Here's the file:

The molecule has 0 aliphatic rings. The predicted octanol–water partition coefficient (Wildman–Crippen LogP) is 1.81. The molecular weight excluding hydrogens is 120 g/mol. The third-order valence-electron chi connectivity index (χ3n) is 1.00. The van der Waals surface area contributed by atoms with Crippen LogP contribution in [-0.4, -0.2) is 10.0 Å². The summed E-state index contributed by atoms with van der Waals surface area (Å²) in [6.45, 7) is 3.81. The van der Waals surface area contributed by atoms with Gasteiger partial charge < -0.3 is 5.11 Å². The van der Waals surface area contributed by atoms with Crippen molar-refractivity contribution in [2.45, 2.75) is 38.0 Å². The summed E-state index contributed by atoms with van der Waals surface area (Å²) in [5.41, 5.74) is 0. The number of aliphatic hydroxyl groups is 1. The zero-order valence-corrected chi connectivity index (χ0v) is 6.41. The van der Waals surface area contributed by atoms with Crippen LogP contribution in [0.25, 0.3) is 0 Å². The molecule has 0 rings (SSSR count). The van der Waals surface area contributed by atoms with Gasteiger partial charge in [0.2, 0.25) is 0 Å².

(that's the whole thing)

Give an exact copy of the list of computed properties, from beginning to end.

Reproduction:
The molecule has 0 aliphatic rings. The predicted octanol–water partition coefficient (Wildman–Crippen LogP) is 1.81. The molecular weight excluding hydrogens is 120 g/mol. The third-order valence-electron chi connectivity index (χ3n) is 1.00. The van der Waals surface area contributed by atoms with Crippen LogP contribution in [-0.4, -0.2) is 10.0 Å². The summed E-state index contributed by atoms with van der Waals surface area (Å²) in [6.45, 7) is 3.81. The van der Waals surface area contributed by atoms with Gasteiger partial charge < -0.3 is 5.11 Å². The van der Waals surface area contributed by atoms with Crippen molar-refractivity contribution in [2.45, 2.75) is 38.0 Å². The summed E-state index contributed by atoms with van der Waals surface area (Å²) in [5.41, 5.74) is 0. The number of aliphatic hydroxyl groups is 1. The zero-order valence-corrected chi connectivity index (χ0v) is 6.41. The van der Waals surface area contributed by atoms with Crippen LogP contribution in [0.25, 0.3) is 0 Å². The molecule has 0 rings (SSSR count). The van der Waals surface area contributed by atoms with Gasteiger partial charge in [0.2, 0.25) is 0 Å².